CSU Councillor Resigns Over Conflict of Interest

Ramy Khoriaty Steps Down For Violating Union Standing Regulations

  • Concordia Student Union councillor Ramy Khoriaty resigned Monday evening for being in conflict with the union’s standing regulations. Photo Andrew Brennan

Less than an hour before a hearing to decide his fate, Concordia Student Union councillor Ramy Khoriaty resigned Monday evening for being in conflict with the union’s standing regulations.


“The standing regulations are the standing regulations, and we can’t [have an] example of breaching the regulations,” said Khoriaty to the CSU judicial board, which met to decide his case on Monday.

Last week, The Link reported that Khoriaty, who represented engineering and computer science students on council, was found to have broken CSU standing regulation section 225c, which states a person holding office “is disqualified from holding or taking office if he or she becomes an employee of the Student Union after taking office.”

He was temporarily employed by the CSU to help direct Orientation Week last fall.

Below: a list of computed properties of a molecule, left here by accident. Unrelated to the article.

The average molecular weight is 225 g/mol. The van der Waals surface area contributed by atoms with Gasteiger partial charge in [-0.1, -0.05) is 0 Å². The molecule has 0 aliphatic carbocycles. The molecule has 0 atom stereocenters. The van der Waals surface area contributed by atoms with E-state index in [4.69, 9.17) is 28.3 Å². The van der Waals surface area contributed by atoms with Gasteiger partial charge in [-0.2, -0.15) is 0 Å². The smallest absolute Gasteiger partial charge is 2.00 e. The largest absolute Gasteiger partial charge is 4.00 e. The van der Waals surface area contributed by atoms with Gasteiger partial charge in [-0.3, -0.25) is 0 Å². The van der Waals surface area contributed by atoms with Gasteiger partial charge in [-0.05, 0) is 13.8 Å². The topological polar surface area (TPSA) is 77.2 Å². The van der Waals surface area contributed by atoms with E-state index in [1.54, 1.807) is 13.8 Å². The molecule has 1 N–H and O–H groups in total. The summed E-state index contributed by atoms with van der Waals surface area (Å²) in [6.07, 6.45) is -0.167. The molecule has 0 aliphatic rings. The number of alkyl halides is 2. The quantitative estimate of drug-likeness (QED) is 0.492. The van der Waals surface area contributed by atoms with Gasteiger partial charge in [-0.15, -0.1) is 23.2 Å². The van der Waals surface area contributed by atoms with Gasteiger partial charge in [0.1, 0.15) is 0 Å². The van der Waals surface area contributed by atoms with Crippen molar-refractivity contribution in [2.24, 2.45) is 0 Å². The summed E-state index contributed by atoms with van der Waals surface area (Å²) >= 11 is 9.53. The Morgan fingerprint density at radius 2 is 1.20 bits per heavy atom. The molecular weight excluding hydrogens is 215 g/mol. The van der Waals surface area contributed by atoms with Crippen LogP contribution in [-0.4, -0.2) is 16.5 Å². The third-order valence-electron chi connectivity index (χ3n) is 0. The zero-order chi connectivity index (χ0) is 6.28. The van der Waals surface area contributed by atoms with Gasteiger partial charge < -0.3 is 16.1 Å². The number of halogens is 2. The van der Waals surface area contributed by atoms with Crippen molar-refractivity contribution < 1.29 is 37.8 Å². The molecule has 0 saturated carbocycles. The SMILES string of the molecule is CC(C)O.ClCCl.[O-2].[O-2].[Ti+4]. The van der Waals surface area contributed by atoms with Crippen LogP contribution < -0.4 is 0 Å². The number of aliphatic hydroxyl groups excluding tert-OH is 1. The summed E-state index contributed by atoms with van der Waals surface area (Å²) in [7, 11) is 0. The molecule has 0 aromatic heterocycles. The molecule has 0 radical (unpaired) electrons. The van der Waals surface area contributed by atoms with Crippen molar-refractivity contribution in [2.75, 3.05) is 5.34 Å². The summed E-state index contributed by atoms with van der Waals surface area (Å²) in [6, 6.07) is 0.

Khoriaty maintained this week that he did not know at the time that he was in conflict with CSU policy. He was vetted internally by CSU General Manager Michele Dumais in mid-August, but she did not catch the issue with the standing regulation.

No normative procedure exists for hiring CSU employees, and union policy does not include a formal definition for whether short-term contracts constitute employment.

Saying it was ”extremely concerned with the hiring procedure of CSU employees for temporary positions,” the CSU judicial board recommended in its ruling for council to codify kinds of employment contracts and to frame what is a union employee in the regulations.

When asked about the regular hiring process, CSU VP Internal and Clubs Nadine Atallah told the JB that executives on hiring committees follow convention from past executives and the CSU office manager, Yu Yu Hui.

“So just so I am absolutely clear, the hiring process at the CSU is largely determined by word of mouth and one employee?” asked JB member Nick Sweet.

“Pretty much,” responded Atallah. “The institutional knowledge is very much with Yu Hui.”

The board also formally reprimanded the committee that hired Khoriaty and recommended all members of council review CSU bylaws and standing regulations to ensure “such violations do not occur again in the future.”

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